Asked if he meant the idea of boots on the ground, he said: “I think you’ve got to be careful about how you do it. I think definitely nowhere near a combat zone. I think you’ve got to be very, very careful not to make it into a Russo-NATO war.

“But I do think it is worth exploring what in the sort of deeper – in the depth of Ukraine – the donor community could do.”

As for whether this meant things like deploying British troops on a training mission inside Ukraine, Mr Heappey said: “Well, I think it’s worth considering.”

Reviving the strategic reserve

Closer to home, Mr Heappey said he would like to see a modern-day version of a Cold War system of preparing the whole of the nation – military, industry and the public – for the possibility of armed conflict.

This included reviving the strategic reserve – which comprises everyone who leaves the army, Royal Navy and Royal Air Force for a set period of time.

Pic: PA
Minister of State for the Armed Forces James Stephen Heappey speaking to the media following a Government's Cobra emergency committee meeting at the Cabinet Office in London, to discuss contingency arrangements for strikes, the second time ministers, officials and military chiefs have come together this week. Picture date: Wednesday December 14, 2022.
James Heappey said care will need to be taken not to turn the current conflict into a Russo-NATO war. Pic: PA

“Rewind 30 years, when you left the military, you were left with a set of uniform, there was a requirement to go for training exercises once a year, just a weekend, just to check you could still shoot straight and that you could still run,” he said.

The obligation to serve as a second layer of military force to support the regular military in a war of national survival still exists – including for Mr Heappey as a former army officer.

“So I’d better get on with some press-ups and some running,” he said with a smile.

Renewing contact with this group of veterans is something defence chiefs are exploring.

“I think that they are looking at how they’ll do that,” the MP said.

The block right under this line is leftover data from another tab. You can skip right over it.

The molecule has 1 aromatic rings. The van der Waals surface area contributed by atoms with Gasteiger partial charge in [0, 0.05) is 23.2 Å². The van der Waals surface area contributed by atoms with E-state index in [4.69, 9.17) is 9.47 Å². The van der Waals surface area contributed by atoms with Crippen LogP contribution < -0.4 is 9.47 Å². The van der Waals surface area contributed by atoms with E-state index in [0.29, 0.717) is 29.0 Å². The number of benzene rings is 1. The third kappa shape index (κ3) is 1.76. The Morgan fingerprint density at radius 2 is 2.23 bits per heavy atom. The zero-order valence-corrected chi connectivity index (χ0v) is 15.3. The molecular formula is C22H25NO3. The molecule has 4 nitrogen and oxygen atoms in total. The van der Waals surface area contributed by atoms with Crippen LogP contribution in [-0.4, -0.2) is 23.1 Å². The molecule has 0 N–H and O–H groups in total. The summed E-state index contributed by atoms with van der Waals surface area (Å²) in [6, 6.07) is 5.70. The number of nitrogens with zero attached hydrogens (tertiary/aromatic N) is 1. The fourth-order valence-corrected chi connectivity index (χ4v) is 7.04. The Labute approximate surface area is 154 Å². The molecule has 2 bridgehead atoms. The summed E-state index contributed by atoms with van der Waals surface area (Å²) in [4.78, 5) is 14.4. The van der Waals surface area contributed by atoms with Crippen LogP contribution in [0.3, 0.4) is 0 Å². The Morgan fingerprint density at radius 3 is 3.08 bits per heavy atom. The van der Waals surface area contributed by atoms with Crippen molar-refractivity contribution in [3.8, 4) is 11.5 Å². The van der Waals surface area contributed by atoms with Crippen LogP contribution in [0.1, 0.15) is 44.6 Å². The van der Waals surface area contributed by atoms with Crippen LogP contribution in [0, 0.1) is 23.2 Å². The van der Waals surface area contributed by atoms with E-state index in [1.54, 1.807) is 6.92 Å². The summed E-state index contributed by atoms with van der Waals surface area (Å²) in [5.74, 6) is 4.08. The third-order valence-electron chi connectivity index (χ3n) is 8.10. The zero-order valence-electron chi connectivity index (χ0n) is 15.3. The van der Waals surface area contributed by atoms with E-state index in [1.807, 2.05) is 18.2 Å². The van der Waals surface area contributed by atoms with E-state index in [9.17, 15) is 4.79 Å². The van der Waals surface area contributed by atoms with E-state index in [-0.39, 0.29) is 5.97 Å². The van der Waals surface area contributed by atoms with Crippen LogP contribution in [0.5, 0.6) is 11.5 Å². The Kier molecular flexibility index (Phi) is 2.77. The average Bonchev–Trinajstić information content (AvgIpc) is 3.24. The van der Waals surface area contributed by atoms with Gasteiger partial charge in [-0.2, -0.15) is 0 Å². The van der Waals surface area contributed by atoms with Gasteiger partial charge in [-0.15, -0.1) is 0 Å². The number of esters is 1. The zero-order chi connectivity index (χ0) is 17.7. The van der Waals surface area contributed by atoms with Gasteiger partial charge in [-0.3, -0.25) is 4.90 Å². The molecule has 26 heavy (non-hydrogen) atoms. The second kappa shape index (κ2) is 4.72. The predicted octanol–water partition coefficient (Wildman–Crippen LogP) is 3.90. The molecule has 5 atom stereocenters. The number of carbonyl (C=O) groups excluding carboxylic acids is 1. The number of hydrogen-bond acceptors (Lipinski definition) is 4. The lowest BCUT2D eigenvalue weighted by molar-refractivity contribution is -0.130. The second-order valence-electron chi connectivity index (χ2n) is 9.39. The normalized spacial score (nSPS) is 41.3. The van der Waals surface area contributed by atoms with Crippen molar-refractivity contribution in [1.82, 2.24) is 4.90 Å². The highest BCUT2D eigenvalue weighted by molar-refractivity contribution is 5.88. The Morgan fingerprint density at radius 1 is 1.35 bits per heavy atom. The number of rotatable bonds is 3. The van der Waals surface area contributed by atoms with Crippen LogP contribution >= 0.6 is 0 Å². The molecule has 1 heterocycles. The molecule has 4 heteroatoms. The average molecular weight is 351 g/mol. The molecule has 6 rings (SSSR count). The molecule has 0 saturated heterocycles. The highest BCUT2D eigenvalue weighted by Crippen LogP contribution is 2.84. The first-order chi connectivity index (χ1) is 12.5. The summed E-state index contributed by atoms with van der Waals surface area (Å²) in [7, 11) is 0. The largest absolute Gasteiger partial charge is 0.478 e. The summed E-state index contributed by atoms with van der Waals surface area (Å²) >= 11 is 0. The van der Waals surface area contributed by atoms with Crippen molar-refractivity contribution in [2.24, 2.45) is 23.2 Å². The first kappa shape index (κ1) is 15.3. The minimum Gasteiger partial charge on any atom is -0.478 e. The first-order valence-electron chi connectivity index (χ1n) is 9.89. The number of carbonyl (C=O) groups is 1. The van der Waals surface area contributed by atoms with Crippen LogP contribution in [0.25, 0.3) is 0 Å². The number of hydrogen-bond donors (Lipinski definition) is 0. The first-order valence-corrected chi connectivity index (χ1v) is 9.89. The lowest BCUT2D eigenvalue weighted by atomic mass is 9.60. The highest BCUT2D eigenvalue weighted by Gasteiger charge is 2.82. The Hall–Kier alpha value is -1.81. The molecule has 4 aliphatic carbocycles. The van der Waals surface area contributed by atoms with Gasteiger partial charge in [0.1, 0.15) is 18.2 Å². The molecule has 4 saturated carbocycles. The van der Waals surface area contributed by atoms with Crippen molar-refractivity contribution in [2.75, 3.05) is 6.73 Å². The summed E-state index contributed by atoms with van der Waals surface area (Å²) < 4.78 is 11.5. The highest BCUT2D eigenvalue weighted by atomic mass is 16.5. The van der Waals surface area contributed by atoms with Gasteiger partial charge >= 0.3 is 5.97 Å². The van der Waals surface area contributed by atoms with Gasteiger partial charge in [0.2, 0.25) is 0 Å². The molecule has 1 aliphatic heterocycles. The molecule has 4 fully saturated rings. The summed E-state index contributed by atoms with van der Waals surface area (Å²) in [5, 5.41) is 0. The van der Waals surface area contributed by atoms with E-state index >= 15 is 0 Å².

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“Contacting them is one thing… but it’s what you do with them… are we going to start to say to them that there is some sort of liability whilst they’re on the strategic reserve?

“These are discussions that are under way, nowhere near to a policy announcement, but they are under way.”

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He said he thought it would be a good idea to re-establish such a link and some kind of annual training, though he recognised this would require a lot of equipment, such as rifles and uniforms, as well as serving soldiers, sailors and aviators to run the exercise.

As for the message this would send to the UK’s enemies, he said: “I think it would be quite powerful… all of a sudden, our adversaries are looking at a force that is the regular force… and then 200,000-250,000 more beyond who have a skill at arms, who have a familiarity with military tactics, and could in extremis be mobilised, and that changes their thinking again.”

Asked about the strategic reserve, a MOD spokesperson said: “Our armed forces reserves are an essential and extremely valued part of defence and the contribution that they make to resilience and our ability to call on additional personnel when required are vital. We regularly update our records to ensure that we can call on ex-regular personnel should they be required to serve and have modernised our processes.”